I’ve been away on holiday for the last week in North Yorkshire and naturally I took my bike. I chose the Boardman FS Pro with the intention of riding the full Dalby Forest red graded trail. I’d read plenty of reviews of the trail with popular sources such as Moredirt giving it 4 out of 5. The trail itself is 34.3 km or 21 miles in length but I also rode 6.5 miles in each direction to reach my start point.
I’d already climbed 748 feet to reach the red route but took it easy since I didn’t know how tough the next 21 miles would be. The tarmac road past the last farm before the woodland turned to gravel before I saw the sign for the trail. There was quite a long section of flowing trail to begin with. It fell slightly but wasn’t particularly challenging. I was a little surprised a bit later when the gradient turned downwards savagely round some sharp, rocky berms. I needed to assure myself that thousands of riders had been here before and survived, so I tried to relax, push my weight back and control the speed. After this excitement it was back to flow trail for a while before the second hard part, a series of steep, rocky drops but in a straighter line this time. I stopped for the picture below.
Another example where a picture fails to paint a thousand words. It dropped a long way, was tougher than the picture betrays and needed a bit of nerve. Before a third of the way there was only one more steep section which had some very tricky berms with bed rock protruding from the surface. I saw the visitors centre through the trees but stuck to the trail. I’d been impressed so far with how much of the trail was single track, rather than gravel fire roads. Unfortunately in the second half a long section of gravel was followed by a boring climb through a straight fire break which led to another fire road. Fortunately there was more single track flow trail before a fire road which returned me to the start of the lap.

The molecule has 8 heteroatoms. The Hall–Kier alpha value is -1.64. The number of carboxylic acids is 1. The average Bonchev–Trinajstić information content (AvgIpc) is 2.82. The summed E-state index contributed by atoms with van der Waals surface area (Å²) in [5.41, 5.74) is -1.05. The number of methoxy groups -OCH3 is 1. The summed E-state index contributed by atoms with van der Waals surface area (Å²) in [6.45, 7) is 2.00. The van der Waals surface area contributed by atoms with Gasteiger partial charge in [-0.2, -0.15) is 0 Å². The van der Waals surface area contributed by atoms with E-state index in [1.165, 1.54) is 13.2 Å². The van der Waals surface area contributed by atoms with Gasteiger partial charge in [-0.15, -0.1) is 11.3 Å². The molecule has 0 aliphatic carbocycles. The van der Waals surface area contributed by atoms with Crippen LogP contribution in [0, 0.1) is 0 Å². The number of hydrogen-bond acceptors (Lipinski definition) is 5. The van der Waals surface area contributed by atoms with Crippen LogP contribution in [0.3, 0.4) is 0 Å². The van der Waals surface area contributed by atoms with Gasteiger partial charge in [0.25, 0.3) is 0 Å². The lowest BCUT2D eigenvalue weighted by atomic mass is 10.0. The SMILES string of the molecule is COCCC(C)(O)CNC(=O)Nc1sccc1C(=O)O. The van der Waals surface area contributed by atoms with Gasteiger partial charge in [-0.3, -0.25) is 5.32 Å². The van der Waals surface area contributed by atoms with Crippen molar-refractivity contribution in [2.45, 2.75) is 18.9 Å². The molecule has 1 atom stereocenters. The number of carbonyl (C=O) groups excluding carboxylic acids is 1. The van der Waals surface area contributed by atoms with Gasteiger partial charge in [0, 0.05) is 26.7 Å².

The visitors centre was around a third of the way around my route and this first third had the only 3 challenging sections of trail. They would have felt like a highlight towards the end of a ride from the visitor’s centre but I met them near the start. At about two thirds of the way around my circuit was Dixon’s Hollow and Pace bike park with a number of skill sections such as jump lines. I was feeling the effort by this time having already covered well over 20 miles with the bulk of the climbing done already.
A good looking jump line, if you have the energy left!
Shortly before this was a really good, slightly downhill segment with some great corners flowing into each other. I was making the classic mistake of trying to go too fast and having to grab the brakes as I ran off line. If you’re off line out of one corner things just get worse as the corners progress. Unless you’re on the right line the corners become much tighter than they would be if you link one to the other correctly.
I covered a total of 34.53 miles with 2,395 feet of ascent. Around 1,500 feet of the ascent were on the 21 mile circuit which suggests it isn’t especially hilly. There are no steep, hard, climbs unless you take the shorter option which was offered late on in my circuit. I didn’t want to short change myself by not doing the whole thing so took the longer trail. I enjoyed a longer ride but wouldn’t give the red route as much as 4 out of 5. I’d say it’s only a 3 out of 5 kind of ride. The thrills are relatively few and far between compared to riding around home. Reviews generally say you will need around 4 hours to complete the circuit and with riding companions I’m sure it would have taken me longer than it did. As it was, riding alone, I took 2 hours 46 minutes including 3 photo stops to complete the 21 miles.
It was typical trail centre riding in many ways which, for me, rarely compares to a good natural trail. For someone new to the sport trail centres offer a decent ride on safely constructed surfaces. Natural trails can take a lot of time to discover, especially in an area you don’t already know and are often far more affected by weather conditions. If you wished to ride Dalby forest I would suggest you do it from the visitor’s centre and spend some time messing around at the bike park area. It was just a bit tame for me.
I’d be interested to hear other riders impressions of the trail. Please feel free to leave a comment. Many of my blog posts cover riding techniques, especially recently. I was doing this before the term “Mountain Bike” was invented!